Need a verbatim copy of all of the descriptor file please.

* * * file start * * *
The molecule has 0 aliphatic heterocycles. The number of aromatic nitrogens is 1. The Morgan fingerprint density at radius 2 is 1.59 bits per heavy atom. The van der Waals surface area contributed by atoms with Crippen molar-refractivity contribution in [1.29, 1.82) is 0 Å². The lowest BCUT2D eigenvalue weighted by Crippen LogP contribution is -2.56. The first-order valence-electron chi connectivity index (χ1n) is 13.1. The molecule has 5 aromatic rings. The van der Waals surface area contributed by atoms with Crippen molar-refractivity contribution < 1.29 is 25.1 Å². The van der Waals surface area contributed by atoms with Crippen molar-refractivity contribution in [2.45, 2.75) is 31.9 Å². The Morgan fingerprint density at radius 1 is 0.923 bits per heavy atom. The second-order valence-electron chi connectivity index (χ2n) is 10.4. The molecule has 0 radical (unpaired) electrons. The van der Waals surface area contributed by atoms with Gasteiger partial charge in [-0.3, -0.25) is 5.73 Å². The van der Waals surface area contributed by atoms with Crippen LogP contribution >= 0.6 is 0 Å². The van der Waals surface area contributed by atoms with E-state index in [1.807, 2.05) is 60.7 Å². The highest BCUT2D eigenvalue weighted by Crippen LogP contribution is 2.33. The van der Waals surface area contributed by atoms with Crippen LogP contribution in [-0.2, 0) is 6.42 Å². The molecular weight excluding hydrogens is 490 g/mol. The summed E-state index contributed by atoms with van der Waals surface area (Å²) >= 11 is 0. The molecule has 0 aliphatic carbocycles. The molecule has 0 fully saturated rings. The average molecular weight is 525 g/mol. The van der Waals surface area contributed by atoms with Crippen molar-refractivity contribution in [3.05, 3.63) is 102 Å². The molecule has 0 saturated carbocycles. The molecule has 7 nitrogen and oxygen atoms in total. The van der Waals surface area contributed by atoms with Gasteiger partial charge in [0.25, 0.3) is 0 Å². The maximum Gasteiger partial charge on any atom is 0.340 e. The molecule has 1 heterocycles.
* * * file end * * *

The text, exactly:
The molecule has 0 aliphatic heterocycles. The number of aromatic nitrogens is 1. The Morgan fingerprint density at radius 2 is 1.59 bits per heavy atom. The van der Waals surface area contributed by atoms with Crippen molar-refractivity contribution in [1.29, 1.82) is 0 Å². The lowest BCUT2D eigenvalue weighted by Crippen LogP contribution is -2.56. The first-order valence-electron chi connectivity index (χ1n) is 13.1. The molecule has 5 aromatic rings. The van der Waals surface area contributed by atoms with Crippen molar-refractivity contribution < 1.29 is 25.1 Å². The van der Waals surface area contributed by atoms with Crippen molar-refractivity contribution in [2.45, 2.75) is 31.9 Å². The Morgan fingerprint density at radius 1 is 0.923 bits per heavy atom. The second-order valence-electron chi connectivity index (χ2n) is 10.4. The molecule has 0 radical (unpaired) electrons. The van der Waals surface area contributed by atoms with Gasteiger partial charge in [-0.3, -0.25) is 5.73 Å². The van der Waals surface area contributed by atoms with Crippen LogP contribution >= 0.6 is 0 Å². The van der Waals surface area contributed by atoms with E-state index in [1.807, 2.05) is 60.7 Å². The highest BCUT2D eigenvalue weighted by Crippen LogP contribution is 2.33. The van der Waals surface area contributed by atoms with Crippen LogP contribution in [-0.2, 0) is 6.42 Å². The molecular weight excluding hydrogens is 490 g/mol. The summed E-state index contributed by atoms with van der Waals surface area (Å²) >= 11 is 0. The molecule has 0 aliphatic carbocycles. The molecule has 0 fully saturated rings. The average molecular weight is 525 g/mol. The van der Waals surface area contributed by atoms with Crippen molar-refractivity contribution in [3.05, 3.63) is 102 Å². The molecule has 0 saturated carbocycles. The molecule has 7 nitrogen and oxygen atoms in total. The van der Waals surface area contributed by atoms with Gasteiger partial charge in [0.25, 0.3) is 0 Å². The maximum Gasteiger partial charge on any atom is 0.340 e. The molecule has 1 heterocycles.